Believe it or not, positive thinking — and its rewards — can be learned. You can change from being a “glass is half empty” person to one who sees that glass as half full. In order to do this, one of your first tasks is to identify any ANTs (automatic negative thoughts) — the tendency to put the worst spin on what happens to you. Example: you automatically blame yourself when something goes wrong: A friend cancels a plan to meet for dinner because she doesn’t feel well, but you suspect the real reason is because of something you did or said.
Football season is upon us and you know what that means? Getting ready for your spouse to ignore you like him noticing those new earrings you bought. Besides that, this also signals the return of Monday Night Football (MNF). So you know while MNF is on, he will want some game-time munchies. But this doesn’t mean you have to feed him buttery popcorn, beer and salty pretzels. You might as well just sit back and watch his waistline expand with that meal plan. The Calorie Control Council estimates that the average football fan will put away 1,200 calories and 50 grams of fat from snacks alone. To prevent your partner from eating non-nutritious foods, feed him like a wild gorilla.
Labor Day has come and gone and most kids are back in school. We’re already inundated with questions from parents asking what to do about homework battles. This used to be a major stressor for me until a mentor told me something profound… ”It’s not your homework. It’s your child’s homework! Let her worry about it, or let her pay the consequences if she chooses not to do it.” Of course there are a couple of caveats to this approach: 1. You must be sure to create a positive learning environment, and 2. This only works in the case of children with optimized brains. If your child needs psychiatric or psychological help, it’s necessary to get help before setting them up for failure.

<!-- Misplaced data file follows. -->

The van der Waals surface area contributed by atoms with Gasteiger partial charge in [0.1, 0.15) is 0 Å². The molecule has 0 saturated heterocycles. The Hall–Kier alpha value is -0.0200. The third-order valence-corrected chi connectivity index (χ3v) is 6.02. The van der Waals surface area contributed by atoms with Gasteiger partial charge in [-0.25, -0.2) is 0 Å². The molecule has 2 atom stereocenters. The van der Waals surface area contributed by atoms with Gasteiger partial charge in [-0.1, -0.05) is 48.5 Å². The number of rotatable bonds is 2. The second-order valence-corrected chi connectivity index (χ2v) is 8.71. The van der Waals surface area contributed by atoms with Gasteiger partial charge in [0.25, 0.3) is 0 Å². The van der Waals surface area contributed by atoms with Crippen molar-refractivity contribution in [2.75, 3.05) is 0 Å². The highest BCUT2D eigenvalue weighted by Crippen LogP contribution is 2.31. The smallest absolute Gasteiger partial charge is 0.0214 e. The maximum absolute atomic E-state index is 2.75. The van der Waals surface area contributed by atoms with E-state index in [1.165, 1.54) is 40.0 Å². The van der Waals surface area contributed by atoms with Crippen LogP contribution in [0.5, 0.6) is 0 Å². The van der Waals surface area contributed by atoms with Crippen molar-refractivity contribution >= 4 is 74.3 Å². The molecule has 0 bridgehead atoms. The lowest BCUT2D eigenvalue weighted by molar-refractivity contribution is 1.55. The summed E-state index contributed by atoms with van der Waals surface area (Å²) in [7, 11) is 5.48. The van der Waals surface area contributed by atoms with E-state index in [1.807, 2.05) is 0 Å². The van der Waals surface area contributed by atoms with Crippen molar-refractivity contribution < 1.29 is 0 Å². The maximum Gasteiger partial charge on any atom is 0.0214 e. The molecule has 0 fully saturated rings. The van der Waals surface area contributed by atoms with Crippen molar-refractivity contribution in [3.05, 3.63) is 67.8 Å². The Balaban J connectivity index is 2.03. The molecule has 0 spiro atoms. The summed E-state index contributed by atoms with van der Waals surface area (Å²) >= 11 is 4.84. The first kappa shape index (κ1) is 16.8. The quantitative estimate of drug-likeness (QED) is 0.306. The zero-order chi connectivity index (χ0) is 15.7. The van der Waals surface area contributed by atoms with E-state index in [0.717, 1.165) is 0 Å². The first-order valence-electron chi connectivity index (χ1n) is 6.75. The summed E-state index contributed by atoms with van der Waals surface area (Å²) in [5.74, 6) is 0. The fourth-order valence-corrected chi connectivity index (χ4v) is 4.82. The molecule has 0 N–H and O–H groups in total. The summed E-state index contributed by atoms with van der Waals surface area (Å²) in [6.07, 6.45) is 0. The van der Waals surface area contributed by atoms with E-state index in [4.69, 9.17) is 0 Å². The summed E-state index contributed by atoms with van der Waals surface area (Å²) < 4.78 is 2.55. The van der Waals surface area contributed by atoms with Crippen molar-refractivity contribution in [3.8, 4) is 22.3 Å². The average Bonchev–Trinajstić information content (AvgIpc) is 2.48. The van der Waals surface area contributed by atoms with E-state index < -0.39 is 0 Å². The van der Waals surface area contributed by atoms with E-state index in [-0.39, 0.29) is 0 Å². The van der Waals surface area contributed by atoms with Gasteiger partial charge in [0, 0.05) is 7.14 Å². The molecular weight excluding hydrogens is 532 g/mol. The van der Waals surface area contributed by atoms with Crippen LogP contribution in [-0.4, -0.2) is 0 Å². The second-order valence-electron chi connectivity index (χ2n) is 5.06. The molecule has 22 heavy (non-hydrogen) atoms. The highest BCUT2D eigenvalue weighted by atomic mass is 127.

Yes, there are foods that can change the brain in remarkable ways. Taking the dietary approach to dealing with ADD may mean making some major changes in your diet. You will have to replace some of those comfort foods you turn to when you’re stressed or rushed — you know the ones I mean: the sweets, the greasy chips and other grab-and-go food you know isn’t good for you. But that doesn’t mean your diet has to be bland and boring. Far from it! I’m going to introduce you to a brain-healthy diet that will taste every bit as good — make that much, much better! — as the foods that got you, or your kids, into trouble.